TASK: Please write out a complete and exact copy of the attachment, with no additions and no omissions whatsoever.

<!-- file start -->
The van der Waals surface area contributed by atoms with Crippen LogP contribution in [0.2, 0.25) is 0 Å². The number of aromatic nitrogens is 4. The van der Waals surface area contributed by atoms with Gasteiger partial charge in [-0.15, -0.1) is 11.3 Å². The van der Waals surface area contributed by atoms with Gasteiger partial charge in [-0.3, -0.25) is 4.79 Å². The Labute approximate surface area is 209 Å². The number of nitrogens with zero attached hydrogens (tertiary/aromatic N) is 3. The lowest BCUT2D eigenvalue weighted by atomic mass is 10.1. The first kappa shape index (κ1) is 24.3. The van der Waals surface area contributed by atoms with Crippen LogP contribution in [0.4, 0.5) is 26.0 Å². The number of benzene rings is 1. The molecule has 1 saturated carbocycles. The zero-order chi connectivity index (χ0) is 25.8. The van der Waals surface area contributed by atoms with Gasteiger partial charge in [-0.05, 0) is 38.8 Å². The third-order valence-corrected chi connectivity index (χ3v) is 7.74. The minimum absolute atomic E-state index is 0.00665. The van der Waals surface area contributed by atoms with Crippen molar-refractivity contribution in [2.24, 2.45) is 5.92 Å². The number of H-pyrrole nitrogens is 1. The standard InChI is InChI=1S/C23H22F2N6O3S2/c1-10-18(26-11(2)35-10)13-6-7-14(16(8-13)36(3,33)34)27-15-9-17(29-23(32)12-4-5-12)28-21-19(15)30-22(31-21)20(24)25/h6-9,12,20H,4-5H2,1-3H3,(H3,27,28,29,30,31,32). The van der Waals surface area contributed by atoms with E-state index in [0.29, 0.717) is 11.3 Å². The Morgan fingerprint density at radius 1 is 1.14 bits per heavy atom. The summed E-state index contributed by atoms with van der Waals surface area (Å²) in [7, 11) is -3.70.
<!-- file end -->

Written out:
The van der Waals surface area contributed by atoms with Crippen LogP contribution in [0.2, 0.25) is 0 Å². The number of aromatic nitrogens is 4. The van der Waals surface area contributed by atoms with Gasteiger partial charge in [-0.15, -0.1) is 11.3 Å². The van der Waals surface area contributed by atoms with Gasteiger partial charge in [-0.3, -0.25) is 4.79 Å². The Labute approximate surface area is 209 Å². The number of nitrogens with zero attached hydrogens (tertiary/aromatic N) is 3. The lowest BCUT2D eigenvalue weighted by atomic mass is 10.1. The first kappa shape index (κ1) is 24.3. The van der Waals surface area contributed by atoms with Crippen LogP contribution in [0.4, 0.5) is 26.0 Å². The number of benzene rings is 1. The molecule has 1 saturated carbocycles. The zero-order chi connectivity index (χ0) is 25.8. The van der Waals surface area contributed by atoms with Gasteiger partial charge in [-0.05, 0) is 38.8 Å². The third-order valence-corrected chi connectivity index (χ3v) is 7.74. The minimum absolute atomic E-state index is 0.00665. The van der Waals surface area contributed by atoms with Crippen molar-refractivity contribution in [2.24, 2.45) is 5.92 Å². The number of H-pyrrole nitrogens is 1. The standard InChI is InChI=1S/C23H22F2N6O3S2/c1-10-18(26-11(2)35-10)13-6-7-14(16(8-13)36(3,33)34)27-15-9-17(29-23(32)12-4-5-12)28-21-19(15)30-22(31-21)20(24)25/h6-9,12,20H,4-5H2,1-3H3,(H3,27,28,29,30,31,32). The van der Waals surface area contributed by atoms with E-state index in [0.29, 0.717) is 11.3 Å². The Morgan fingerprint density at radius 1 is 1.14 bits per heavy atom. The summed E-state index contributed by atoms with van der Waals surface area (Å²) in [7, 11) is -3.70.